Japan Extends Evacuation Zone Near Power Plant

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Japanese officials expand the evacuation zone around the crippled Fukushima Dai-ichi power plant to get the last of the isolated residents out of the region. Officials are also trying to figure out the source of radioactive water that burned several workers in the basement of a building next to reactor No. 3. Melissa Block talks to NPR's Jon Hamilton for more.


From NPR News, this is ALL THINGS CONSIDERED. I'm Robert Siegel.


And I'm Melissa Block.

It's been more than two weeks now since the earthquake and tsunami in Japan, and the problems at the damaged nuclear plant persist. The most recent troubles involved radioactive water. It turned up in a basement of reactor number three, and it burned three workers there yesterday. Also, the government is evacuating more people from that area.

NPR science correspondent Jon Hamilton is following the story from Tokyo.

And, Jon, tell us more about this concern with the radioactive water.

JON HAMILTON: Well, the water is kind of mysterious. Here's what happened. A couple of days ago, workers were running an electrical cable in the basement of what is known as the turbine building. And there was water on the floor. The three workers were wading in it, and it actually got inside their boots. And it turned out that water was highly radioactive. Two of these workers were actually taken to a place that specializes in treating radiation injuries. It looks like they're going to be OK.

But ever since then, people have been trying to figure out how that radioactive water got there. One possibility - and that's because it's only one - is that the core of the reactor was actually cracked or breached, and that allowed radioactive water to get out. That would be bad because you really can't fix a breach in the core. But it's also possible that this is just some kind of plumbing problem. There are pipes that carry water in and out of the core. Some of them go into the turbine building. So a leaky pipe, there could be the reason that the basement is flooded with radioactive water. It's just not clear. What is clear is that there are still problems at the Fukushima plant.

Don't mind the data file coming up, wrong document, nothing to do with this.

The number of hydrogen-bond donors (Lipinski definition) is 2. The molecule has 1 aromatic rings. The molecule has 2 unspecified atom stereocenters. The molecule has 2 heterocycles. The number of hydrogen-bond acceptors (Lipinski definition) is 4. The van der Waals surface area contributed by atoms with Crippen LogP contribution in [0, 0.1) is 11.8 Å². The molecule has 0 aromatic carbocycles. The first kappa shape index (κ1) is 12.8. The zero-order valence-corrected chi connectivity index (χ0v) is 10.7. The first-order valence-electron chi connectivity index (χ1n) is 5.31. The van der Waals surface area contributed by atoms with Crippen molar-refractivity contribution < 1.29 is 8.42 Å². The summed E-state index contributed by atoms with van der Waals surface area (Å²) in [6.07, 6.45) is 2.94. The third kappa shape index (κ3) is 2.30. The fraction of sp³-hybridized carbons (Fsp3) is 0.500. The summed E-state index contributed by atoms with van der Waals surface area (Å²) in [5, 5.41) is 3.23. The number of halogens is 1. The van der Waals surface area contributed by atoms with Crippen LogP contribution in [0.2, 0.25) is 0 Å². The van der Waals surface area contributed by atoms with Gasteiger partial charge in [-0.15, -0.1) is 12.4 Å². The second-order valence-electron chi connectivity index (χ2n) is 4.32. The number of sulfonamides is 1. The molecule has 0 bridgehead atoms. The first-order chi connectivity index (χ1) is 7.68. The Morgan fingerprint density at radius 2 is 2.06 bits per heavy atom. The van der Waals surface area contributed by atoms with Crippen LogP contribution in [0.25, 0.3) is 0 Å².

BLOCK: And those problems also have lots of implications, of course, for the emergency workers at that plant.

HAMILTON: Yeah, this is just one more reminder that the workers there are really at risk in a situation like this. You know, already, we had several workers that have been hurt by explosions. There have been fires. More than a dozen have been exposed to radiation. Several have gotten fairly high doses.

And right now, officials are saying that there are about 700 workers at the plant. That's important, because any time there's a release of radiation with that many workers around, it's likely that some of those workers are going to be in a place where, you know, they could be exposed.

BLOCK: We mentioned, Jon, that the Japanese government has now expanded the evacuation zone around the plant. Is that connected with the radioactive water we've been talking about?

HAMILTON: It's really not clear. Remember, the Japanese government has widened this evacuation zone a couple of times already, and they seem to have done that based on measurements showing radiation levels that are high enough to be a problem, certainly if people were exposed for a long time, you know, say, months or years.

And also, the government has already advised people in this area - these are people living 12 to 19 miles from the plant - to stay inside, and that's to avoid radiation exposure.

Now, they're advising those people to leave. But, so far, they're not forcing anyone to leave.

BLOCK: And for the people who are still living in that area near the Fukushima plant, what are you hearing about conditions for them?

HAMILTON: Well, of course, people in this area, you know, the radiation is one of their concerns. But, really, they have a lot of other problems. A lot of the people there have left already. And it looks like the people who stayed - you know, by and large, they don't have running water. They don't have electricity. They don't have heat. A lot of them are in homes that have been really badly damaged. They've lost friends. They've lost family members. And it's cold.

Yesterday, there was video showing people huddled around fires they built in garbage cans, and they were just trying to stay warm.

BLOCK: OK, Jon, thanks very much.

HAMILTON: You're welcome.

BLOCK: That's NPR's Jon Hamilton reporting from Tokyo.

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